In the centre, as it were, of this goodly garden, was there placed a very fair fountain, cast into an eight-square, reared four feet high; from the midst whereof, a column upright, in the shape of two Athlants, joined together a back half; the one looking east, the other west, with their hands upholding a fair-formed boll of three feet over; from whence sun-dry fine pipes did lively distil continual streams into the reservoir of the fountain, maintained still two feet deep by the same fresh falling water; wherein pleasantly playing to and fro, and round about, carp, tench, bream, and for variety, pearch and eel, fish fair-liking all, and large: In the top, the ragged staff; which, with the bowl, the pillar, and eight sides beneath, were all hewn out of rich and hard white marble. One one side, Neptune with his tridental fuskin triumphing in his throne, trailed into the deep by his marine horses. On another, Thetis in her chariot drawn by her dolphins. Then Triton by his fishes. Here Proteus herding his sea-bulls. There Doris and her daughters solacing on sea and sands. The waves surging with froth and foam, intermingled in place, with whales, whirlpools, sturgeons, tunneys, conches, and wealks, all engraven by exquisite device and skill, so as I may think this not much inferior unti Phoebus’ gates, which Ovid says, and per-adventure a pattern to this, that Vulcan himself did cut: whereof such was the excellency of art, that the work in value surmounted the stuff, and yet were the gates all of clean massy silver.”

Elizabethan gardenThe current Elizabethan Garden

During her time at Kenilworth Castle the Queen also continued to work and knighted five men, including Thomas Cecil and she also received nine people who were ill so she could touch them as it was believed that one touch from the monarch could cure any illness.

Elizabeth’s stay cost Dudley a rumoured £1000 a day, which he suffered the effects of for the rest of his life.

How Kenilworth would have looked in 1575How Kenilworth Castle looked in 1575

On this day in 1540 – the marriage between King Henry VIII and Anne of Cleves was declared annulled.

On 9th July 1540 King Henry VIII’s fourth marriage to Anne of Cleves was declared null and void. The marriage never got off to the best of starts when Henry first met Anne she did not recognise him and as a result Henry took it as an insult, things got no better from there and the despite going through with the marriage Henry never consummated the union, he was under the belief that Anne was not a virgin and therefore could not be his wife.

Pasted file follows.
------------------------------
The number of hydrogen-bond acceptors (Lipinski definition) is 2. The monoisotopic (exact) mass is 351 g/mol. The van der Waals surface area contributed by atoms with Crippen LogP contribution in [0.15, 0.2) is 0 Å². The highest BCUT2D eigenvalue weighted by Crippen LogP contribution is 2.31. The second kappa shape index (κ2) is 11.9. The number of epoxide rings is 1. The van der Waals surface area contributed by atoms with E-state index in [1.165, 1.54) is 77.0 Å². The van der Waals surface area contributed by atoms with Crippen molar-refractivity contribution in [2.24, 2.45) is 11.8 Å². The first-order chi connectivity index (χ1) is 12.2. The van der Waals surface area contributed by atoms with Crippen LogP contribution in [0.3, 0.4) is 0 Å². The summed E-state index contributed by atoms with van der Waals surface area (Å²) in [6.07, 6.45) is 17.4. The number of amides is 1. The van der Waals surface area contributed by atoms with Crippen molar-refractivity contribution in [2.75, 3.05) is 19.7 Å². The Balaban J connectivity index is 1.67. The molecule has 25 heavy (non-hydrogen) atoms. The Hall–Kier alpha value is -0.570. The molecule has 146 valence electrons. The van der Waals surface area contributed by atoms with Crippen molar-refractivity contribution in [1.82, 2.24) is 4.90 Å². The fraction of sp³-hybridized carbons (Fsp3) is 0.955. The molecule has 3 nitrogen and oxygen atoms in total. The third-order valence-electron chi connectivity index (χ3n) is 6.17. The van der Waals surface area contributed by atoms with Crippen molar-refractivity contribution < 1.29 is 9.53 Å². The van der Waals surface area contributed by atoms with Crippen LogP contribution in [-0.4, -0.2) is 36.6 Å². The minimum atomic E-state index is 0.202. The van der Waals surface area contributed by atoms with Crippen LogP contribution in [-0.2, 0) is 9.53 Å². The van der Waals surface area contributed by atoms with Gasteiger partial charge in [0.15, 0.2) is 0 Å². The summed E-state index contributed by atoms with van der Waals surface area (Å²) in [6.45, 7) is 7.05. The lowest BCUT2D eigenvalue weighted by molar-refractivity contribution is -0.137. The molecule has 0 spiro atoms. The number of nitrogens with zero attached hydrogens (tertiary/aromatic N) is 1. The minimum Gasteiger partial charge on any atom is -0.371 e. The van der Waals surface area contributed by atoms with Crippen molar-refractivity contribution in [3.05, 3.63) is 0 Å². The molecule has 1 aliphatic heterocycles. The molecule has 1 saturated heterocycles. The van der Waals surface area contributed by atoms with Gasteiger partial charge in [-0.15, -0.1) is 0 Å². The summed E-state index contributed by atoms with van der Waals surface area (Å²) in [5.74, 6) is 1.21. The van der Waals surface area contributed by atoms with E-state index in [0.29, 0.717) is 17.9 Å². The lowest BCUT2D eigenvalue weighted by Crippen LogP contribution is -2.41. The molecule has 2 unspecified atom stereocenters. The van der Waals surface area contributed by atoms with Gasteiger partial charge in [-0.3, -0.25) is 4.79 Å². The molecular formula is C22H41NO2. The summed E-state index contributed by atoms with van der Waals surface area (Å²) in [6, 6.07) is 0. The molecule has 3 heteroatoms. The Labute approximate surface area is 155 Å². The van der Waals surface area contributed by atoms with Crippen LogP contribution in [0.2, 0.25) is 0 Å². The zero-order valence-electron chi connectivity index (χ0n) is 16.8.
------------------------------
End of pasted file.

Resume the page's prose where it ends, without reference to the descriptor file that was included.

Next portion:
Shortly after their marriage Anne was sent to live at Richmond Palace where she was out of the way. During this time Bishop Gardiner had begun investigating the possibility of a pre-contract being in place between Anne and the Marquis of Lorraine. On 6th July 1540 a court messenger was sent to Anne to inform her that her new husband was having trouble believing that their marriage was legitimate and wished for her consent for a church investigation. Anne agreed to the investigation, after all she had heard what had happened to Anne Boleyn and she did not want to end up in the Tower of London.

On 7th July a convocation of the clergy was held and they agreed that the marriage was in fact invalid and they put forward three reasons for it the first was the alleged pre-contract between Anne and the Marquis of Lorraine, the second that Henry did not consent to the marriage in the first place and finally the union was not consummated.

With this news Anne was approached by messengers, acting on behalf of the convocation and the King, for her agreement for the marriage to be annulled. It was reported that Anne was so overcome with fright at the outcome that she fainted, after coming around Anne agreed to the annulment and signed herself no longer as Anne the Queen but Anne the daughter of Cleves.

Henry rewarded Anne for her cooperation in the annulment and along with addressing her as his ‘beloved sister’ he also awarded her £4000 per year, along with homes at Richmond and Bletchingley. She also received jewels, furniture and hangings alongside a house in Lewes and Hever Castle, the former home of Anne Boleyn.

Anne and Henry would go on to have a good relationship with Henry taking time to visit and invite Anne to court, which is more that can be said about Thomas Cromwell who lost his head for his part in the marriage negotiations.

Anne_of_Cleves,_by_Hans_Holbein_the_YoungerAnne of Cleves painted by Hans Holbein the Younger.

On this day in 1553 – Lady Mary Tudor declared herself Queen

After King Edward VI’s death the country was left unsure of its future, the young King had declared just days before his death that he wished his cousin Lady Jane Grey to succeed to the throne upon his death, however, this contradicted his fathers, King Henry VIII, Third Act of Succession which declared if Edward died with no children then the throne would go to the Lady Mary, Henry’s daughter with Katherine of Aragon.

Mary had been informed of her half brother’s death on 7th July 1553 at Euston Hall, Thetford where she was staying with Lady Burgh. Mary travelled to her home at Kenninghall, Norfolk and declared to her household that the King had died and therefore “the right to the crown of England had therefore descended to her by divine and by human law.” Her household proclaimed Mary Queen of England, unaware of what Edward had done to alter the line of succession.